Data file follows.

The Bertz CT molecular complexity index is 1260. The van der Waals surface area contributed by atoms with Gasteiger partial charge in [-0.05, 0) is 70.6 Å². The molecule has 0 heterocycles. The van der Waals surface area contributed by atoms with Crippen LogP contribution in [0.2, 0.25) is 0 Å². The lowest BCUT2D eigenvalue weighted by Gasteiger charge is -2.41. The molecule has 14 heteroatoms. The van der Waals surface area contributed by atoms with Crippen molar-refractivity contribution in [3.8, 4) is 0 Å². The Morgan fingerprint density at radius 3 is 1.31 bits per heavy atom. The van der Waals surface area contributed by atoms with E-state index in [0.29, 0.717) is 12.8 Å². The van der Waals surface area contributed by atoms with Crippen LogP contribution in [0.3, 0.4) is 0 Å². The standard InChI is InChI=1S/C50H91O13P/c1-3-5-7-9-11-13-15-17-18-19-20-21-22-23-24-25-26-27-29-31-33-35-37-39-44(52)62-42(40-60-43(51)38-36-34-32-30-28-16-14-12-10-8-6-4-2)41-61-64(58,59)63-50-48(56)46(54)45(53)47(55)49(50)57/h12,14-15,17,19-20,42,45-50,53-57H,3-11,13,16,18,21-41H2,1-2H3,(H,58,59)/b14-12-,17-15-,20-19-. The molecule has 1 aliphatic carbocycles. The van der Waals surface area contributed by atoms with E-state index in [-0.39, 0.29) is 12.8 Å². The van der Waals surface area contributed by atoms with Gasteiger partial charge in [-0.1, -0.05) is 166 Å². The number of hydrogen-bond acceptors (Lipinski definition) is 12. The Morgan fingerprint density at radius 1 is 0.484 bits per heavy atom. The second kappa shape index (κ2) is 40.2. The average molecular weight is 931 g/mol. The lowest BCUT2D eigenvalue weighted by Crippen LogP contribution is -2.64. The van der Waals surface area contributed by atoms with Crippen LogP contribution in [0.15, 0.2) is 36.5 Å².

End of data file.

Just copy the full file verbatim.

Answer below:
The Bertz CT molecular complexity index is 1260. The van der Waals surface area contributed by atoms with Gasteiger partial charge in [-0.05, 0) is 70.6 Å². The molecule has 0 heterocycles. The van der Waals surface area contributed by atoms with Crippen LogP contribution in [0.2, 0.25) is 0 Å². The lowest BCUT2D eigenvalue weighted by Gasteiger charge is -2.41. The molecule has 14 heteroatoms. The van der Waals surface area contributed by atoms with Crippen molar-refractivity contribution in [3.8, 4) is 0 Å². The Morgan fingerprint density at radius 3 is 1.31 bits per heavy atom. The van der Waals surface area contributed by atoms with E-state index in [0.29, 0.717) is 12.8 Å². The van der Waals surface area contributed by atoms with Crippen LogP contribution in [0.3, 0.4) is 0 Å². The standard InChI is InChI=1S/C50H91O13P/c1-3-5-7-9-11-13-15-17-18-19-20-21-22-23-24-25-26-27-29-31-33-35-37-39-44(52)62-42(40-60-43(51)38-36-34-32-30-28-16-14-12-10-8-6-4-2)41-61-64(58,59)63-50-48(56)46(54)45(53)47(55)49(50)57/h12,14-15,17,19-20,42,45-50,53-57H,3-11,13,16,18,21-41H2,1-2H3,(H,58,59)/b14-12-,17-15-,20-19-. The molecule has 1 aliphatic carbocycles. The van der Waals surface area contributed by atoms with E-state index in [-0.39, 0.29) is 12.8 Å². The van der Waals surface area contributed by atoms with Gasteiger partial charge in [-0.1, -0.05) is 166 Å². The number of hydrogen-bond acceptors (Lipinski definition) is 12. The Morgan fingerprint density at radius 1 is 0.484 bits per heavy atom. The second kappa shape index (κ2) is 40.2. The average molecular weight is 931 g/mol. The lowest BCUT2D eigenvalue weighted by Crippen LogP contribution is -2.64. The van der Waals surface area contributed by atoms with Crippen LogP contribution in [0.15, 0.2) is 36.5 Å².